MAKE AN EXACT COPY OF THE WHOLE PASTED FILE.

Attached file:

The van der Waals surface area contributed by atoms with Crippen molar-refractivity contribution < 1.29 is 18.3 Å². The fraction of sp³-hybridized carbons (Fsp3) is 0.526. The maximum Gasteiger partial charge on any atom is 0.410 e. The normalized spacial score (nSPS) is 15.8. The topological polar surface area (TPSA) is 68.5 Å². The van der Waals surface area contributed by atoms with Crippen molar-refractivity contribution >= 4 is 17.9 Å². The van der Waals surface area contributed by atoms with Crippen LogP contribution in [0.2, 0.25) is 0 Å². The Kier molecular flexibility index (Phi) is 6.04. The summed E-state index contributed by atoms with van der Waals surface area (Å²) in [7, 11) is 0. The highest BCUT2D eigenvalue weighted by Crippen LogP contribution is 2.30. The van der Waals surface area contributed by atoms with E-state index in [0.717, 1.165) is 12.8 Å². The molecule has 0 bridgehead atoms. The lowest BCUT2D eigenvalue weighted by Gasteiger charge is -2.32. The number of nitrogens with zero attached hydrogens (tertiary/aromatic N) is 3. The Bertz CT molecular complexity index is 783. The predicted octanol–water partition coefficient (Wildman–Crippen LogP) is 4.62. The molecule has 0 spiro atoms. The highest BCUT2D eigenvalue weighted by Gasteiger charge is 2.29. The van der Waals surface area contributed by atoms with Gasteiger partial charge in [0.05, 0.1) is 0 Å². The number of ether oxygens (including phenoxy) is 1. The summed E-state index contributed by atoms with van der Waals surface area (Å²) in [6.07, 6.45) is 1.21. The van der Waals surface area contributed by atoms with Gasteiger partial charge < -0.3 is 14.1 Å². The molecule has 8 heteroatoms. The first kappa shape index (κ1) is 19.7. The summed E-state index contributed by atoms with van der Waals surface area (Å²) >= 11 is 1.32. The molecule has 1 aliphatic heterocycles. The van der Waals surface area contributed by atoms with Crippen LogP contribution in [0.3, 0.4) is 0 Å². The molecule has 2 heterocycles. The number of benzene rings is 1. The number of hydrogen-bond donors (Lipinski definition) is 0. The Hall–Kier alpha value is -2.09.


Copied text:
The van der Waals surface area contributed by atoms with Crippen molar-refractivity contribution < 1.29 is 18.3 Å². The fraction of sp³-hybridized carbons (Fsp3) is 0.526. The maximum Gasteiger partial charge on any atom is 0.410 e. The normalized spacial score (nSPS) is 15.8. The topological polar surface area (TPSA) is 68.5 Å². The van der Waals surface area contributed by atoms with Crippen molar-refractivity contribution >= 4 is 17.9 Å². The van der Waals surface area contributed by atoms with Crippen LogP contribution in [0.2, 0.25) is 0 Å². The Kier molecular flexibility index (Phi) is 6.04. The summed E-state index contributed by atoms with van der Waals surface area (Å²) in [7, 11) is 0. The highest BCUT2D eigenvalue weighted by Crippen LogP contribution is 2.30. The van der Waals surface area contributed by atoms with E-state index in [0.717, 1.165) is 12.8 Å². The molecule has 0 bridgehead atoms. The lowest BCUT2D eigenvalue weighted by Gasteiger charge is -2.32. The number of nitrogens with zero attached hydrogens (tertiary/aromatic N) is 3. The Bertz CT molecular complexity index is 783. The predicted octanol–water partition coefficient (Wildman–Crippen LogP) is 4.62. The molecule has 0 spiro atoms. The highest BCUT2D eigenvalue weighted by Gasteiger charge is 2.29. The van der Waals surface area contributed by atoms with Gasteiger partial charge in [0.05, 0.1) is 0 Å². The number of ether oxygens (including phenoxy) is 1. The summed E-state index contributed by atoms with van der Waals surface area (Å²) in [6.07, 6.45) is 1.21. The van der Waals surface area contributed by atoms with Gasteiger partial charge < -0.3 is 14.1 Å². The molecule has 8 heteroatoms. The first kappa shape index (κ1) is 19.7. The summed E-state index contributed by atoms with van der Waals surface area (Å²) >= 11 is 1.32. The molecule has 1 aliphatic heterocycles. The van der Waals surface area contributed by atoms with Crippen LogP contribution in [0.3, 0.4) is 0 Å². The molecule has 2 heterocycles. The number of benzene rings is 1. The number of hydrogen-bond donors (Lipinski definition) is 0. The Hall–Kier alpha value is -2.09.